At the Forest Biology Research Center website, you can learn more about the 24 UC Davis faculty and affiliated members of the US Forest Service who founded the center. They look forward to working with others to help develop forest biology research and education at UC Davis.
In addition to Neale and Schwartz, the executive committee includes UC Davis Plant Pathology Professor Dave Rizzo, UC Davis Plant Biology Professor Alison Berry, and Research Ecologist Malcolm North with the UC Davis Department of Plant Sciences.
If you are passionate about a forest near you then you may want to tune into the UC Cooperative Extension webinar series on Community Forests. The webinars will begin at 6:30 p.m. Pacific Standard Time on April 7 with additional programs on April 13, 20 and 27. Participants may also want to take part in related field trips to Arcata Community Forest, Usal Redwood Forest, Tahoe-Donner and Weaverville Community Forest.
Community forests are forested lands that are managed to produce what people value. Forests may be valued as a source of timber for lumber, clean water, wildlife habitat, recreational purposes or for all of these benefits in combination.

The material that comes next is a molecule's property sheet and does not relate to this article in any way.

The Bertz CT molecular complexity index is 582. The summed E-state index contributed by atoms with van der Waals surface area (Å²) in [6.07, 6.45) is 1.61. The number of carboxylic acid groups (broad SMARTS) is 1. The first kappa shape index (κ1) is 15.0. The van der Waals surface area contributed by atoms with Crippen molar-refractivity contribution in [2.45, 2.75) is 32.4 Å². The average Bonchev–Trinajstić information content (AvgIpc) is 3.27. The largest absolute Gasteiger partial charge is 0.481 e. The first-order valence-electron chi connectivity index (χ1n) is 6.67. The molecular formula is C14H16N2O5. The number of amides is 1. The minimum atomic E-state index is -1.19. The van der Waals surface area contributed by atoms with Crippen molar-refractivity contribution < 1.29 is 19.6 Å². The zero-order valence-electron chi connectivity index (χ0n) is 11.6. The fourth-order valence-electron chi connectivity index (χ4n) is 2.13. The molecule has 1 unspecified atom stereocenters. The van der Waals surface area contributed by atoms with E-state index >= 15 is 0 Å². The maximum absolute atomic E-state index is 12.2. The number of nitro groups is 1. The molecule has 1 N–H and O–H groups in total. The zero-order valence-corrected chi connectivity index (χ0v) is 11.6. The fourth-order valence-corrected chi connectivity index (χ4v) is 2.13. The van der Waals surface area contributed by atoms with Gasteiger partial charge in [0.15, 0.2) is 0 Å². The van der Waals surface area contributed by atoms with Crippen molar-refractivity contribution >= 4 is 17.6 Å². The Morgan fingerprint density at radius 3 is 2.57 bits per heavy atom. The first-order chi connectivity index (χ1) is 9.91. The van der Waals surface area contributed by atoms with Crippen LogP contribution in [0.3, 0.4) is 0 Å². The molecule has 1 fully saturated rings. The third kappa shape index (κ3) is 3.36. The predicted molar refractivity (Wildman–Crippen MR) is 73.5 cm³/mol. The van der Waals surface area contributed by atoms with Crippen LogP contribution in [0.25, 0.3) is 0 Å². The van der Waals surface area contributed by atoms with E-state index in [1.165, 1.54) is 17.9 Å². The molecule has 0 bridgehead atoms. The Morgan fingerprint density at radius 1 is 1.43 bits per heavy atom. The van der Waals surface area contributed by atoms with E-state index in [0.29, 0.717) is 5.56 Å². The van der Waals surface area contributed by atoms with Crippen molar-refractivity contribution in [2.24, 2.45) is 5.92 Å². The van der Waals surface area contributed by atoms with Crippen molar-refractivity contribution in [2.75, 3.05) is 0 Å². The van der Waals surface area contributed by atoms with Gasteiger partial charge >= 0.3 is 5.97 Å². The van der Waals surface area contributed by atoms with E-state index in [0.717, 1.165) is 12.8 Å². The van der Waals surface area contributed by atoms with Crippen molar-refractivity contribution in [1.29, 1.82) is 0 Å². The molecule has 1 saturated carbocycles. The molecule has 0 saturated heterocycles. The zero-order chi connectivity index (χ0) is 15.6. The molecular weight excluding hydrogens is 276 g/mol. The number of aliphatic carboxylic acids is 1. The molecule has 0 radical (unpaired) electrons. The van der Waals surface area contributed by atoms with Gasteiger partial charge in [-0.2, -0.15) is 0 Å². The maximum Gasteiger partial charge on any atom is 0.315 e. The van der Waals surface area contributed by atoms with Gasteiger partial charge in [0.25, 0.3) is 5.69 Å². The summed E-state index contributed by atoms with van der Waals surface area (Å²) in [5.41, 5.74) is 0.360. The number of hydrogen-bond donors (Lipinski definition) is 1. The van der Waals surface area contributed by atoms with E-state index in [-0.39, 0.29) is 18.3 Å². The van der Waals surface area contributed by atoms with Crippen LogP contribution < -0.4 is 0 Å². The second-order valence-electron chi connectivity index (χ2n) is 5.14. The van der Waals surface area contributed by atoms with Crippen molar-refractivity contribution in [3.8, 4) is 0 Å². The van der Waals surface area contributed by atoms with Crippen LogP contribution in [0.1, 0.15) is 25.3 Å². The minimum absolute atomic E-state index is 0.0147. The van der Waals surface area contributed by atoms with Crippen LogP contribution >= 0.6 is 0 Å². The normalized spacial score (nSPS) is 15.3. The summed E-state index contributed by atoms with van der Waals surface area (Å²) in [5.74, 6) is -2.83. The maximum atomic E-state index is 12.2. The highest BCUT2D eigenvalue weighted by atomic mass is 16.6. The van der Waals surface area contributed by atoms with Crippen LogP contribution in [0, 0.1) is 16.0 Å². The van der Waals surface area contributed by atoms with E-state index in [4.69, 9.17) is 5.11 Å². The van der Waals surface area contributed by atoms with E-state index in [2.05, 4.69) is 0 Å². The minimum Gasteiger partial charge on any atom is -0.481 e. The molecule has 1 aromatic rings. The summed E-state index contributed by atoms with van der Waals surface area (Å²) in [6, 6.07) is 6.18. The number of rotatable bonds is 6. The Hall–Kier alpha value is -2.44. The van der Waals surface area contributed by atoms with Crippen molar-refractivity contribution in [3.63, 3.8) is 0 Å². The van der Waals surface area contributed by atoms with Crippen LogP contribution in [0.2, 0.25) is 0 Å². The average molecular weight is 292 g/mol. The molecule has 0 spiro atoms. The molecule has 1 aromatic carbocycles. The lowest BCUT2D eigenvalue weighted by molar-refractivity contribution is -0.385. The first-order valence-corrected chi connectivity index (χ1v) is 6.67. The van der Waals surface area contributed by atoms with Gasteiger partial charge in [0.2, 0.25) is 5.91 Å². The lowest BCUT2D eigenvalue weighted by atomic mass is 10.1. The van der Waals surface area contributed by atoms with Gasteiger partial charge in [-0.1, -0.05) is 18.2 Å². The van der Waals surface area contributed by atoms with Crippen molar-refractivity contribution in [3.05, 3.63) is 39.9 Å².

The webinar series aims to present an overview of community forestry as it is currently being practiced in California. The intended audience is natural resource managers, environmental and forest activist groups, residents of forested regions who might benefit from a community forest approach in their areas and the general public concerned with forest management.
This program is a collaborative effort of the University of California Cooperative Extension and the Northern California Society of American Foresters, with funding support from the USDA Forest Service and the University of California.
Additional information and a link to registration are available at http://ucanr.org/community_forests.
A webinar series and field trips will educate the public on community forests.